I’m writing a new mystery book called, The Amygdala Hijack. It refers to a psychological condition. Some legal scholars think it should be used in the mental illness insanity defense. What the heck is an amygdala hijack?
For 150 years, courts have recognized that people who have a significant mental illness may be found not guilty of a crime—even it they did the crime. The Amygdala Hijack is a term psychologists use for an activity in the brain where it goes “haywire.” Each of us has two parts (and more, of course!) to our brains. They’re called the neocortex and the amygdala. The neocortex is the thinking, rational part that over rides the primitive, impulsive part called the amygdala. We need both because in times of danger, the amygdala fires and tells us to run! In other situations, where we may be tempted, at first. to violence the neocortex acts. It tells us to “think before acting.” See this article in Psychology Today. http://www.psychologytoday.com/files/attachments/51483/handling-the-hijack.pdf
However, for people who suffer from post traumatic stress disorder, the brain is slightly jumbled. PTSD means the person has experienced a traumatic incident that scarred them. It’s so bad they continue to re-live the situation. Even in the absence of an actual threat. The person’s brain sees the threat while the amygdala fires to warn the body. It fires so fast that it “hijacks” the neocortex so the brain/body act impulsively as if the threat were real.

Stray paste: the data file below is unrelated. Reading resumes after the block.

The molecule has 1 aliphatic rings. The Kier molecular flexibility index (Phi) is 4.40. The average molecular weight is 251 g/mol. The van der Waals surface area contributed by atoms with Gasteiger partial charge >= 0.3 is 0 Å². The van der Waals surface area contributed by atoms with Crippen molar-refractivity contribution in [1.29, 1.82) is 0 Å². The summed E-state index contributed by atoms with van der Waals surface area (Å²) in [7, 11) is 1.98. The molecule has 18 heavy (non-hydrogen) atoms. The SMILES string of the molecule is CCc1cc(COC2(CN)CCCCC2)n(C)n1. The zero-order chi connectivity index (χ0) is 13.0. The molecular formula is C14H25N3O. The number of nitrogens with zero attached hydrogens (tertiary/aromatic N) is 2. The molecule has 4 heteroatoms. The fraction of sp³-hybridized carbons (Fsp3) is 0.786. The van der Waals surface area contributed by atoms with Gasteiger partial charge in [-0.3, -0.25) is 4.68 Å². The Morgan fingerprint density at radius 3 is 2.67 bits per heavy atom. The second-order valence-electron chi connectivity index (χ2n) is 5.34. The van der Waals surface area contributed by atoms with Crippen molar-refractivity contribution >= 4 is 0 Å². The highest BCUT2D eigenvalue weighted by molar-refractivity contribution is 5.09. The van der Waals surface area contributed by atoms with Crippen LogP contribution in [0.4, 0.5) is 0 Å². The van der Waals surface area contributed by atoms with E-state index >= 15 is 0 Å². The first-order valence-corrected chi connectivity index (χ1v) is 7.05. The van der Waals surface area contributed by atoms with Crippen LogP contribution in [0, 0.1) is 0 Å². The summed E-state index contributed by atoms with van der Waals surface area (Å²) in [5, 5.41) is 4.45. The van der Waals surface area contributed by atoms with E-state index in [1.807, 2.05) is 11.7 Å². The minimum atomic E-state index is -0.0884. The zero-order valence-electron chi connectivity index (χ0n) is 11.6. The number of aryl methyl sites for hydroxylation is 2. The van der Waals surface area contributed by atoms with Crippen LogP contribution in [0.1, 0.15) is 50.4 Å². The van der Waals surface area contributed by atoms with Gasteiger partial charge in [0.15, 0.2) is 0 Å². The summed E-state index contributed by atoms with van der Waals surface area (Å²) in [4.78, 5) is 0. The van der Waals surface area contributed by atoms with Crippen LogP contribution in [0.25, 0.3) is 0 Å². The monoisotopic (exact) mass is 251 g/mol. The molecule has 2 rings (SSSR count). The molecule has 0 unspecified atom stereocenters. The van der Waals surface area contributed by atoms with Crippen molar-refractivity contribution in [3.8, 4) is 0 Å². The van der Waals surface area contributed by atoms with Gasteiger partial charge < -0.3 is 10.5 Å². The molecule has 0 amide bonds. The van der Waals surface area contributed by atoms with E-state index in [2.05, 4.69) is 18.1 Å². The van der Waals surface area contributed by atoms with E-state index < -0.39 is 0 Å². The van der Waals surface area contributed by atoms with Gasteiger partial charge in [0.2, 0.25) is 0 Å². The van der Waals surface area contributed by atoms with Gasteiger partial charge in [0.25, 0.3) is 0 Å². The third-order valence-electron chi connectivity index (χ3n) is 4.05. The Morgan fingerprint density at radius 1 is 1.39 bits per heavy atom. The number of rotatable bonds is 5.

So far, there aren’t any states that accept the amygdala hijack as a defense. But PTSD was tried during the 1980s. Particularly for Vietnam vets and the Battered Woman Syndrome, lawyers attempted to convince courts to allow the defense.
The weirdest case was the “Twinkie” defense. The accused was found not guilty because he’d eaten dozens of Twinkies right before the crime. He was so full of sugar his brain malfunctioned. Of course, this happened in a California court—no one else agrees with it.
But there is a lot of legitimate research and psychological experts that say our legal system is long over-due for an up date into the 21st Century regarding mental illness.
What do you think? Should we open the doors to the use of these mental illness defenses?
In my own research for the new book, I created a character who is accused of killing his wife. The defense lawyer, Ted Rohrbacher, wants to try the amygdala hijack as a defense. The prosecutor fights him every inch of the way. There’s another problem, too. No one can find the wife’s body. So, can the husband be found guilty of murder if there’s no body to prove she died? Even if he did kill her, can he get off because his brain was hijacked by the amygdala?
The book’s coming out soon! I’ll let you know when.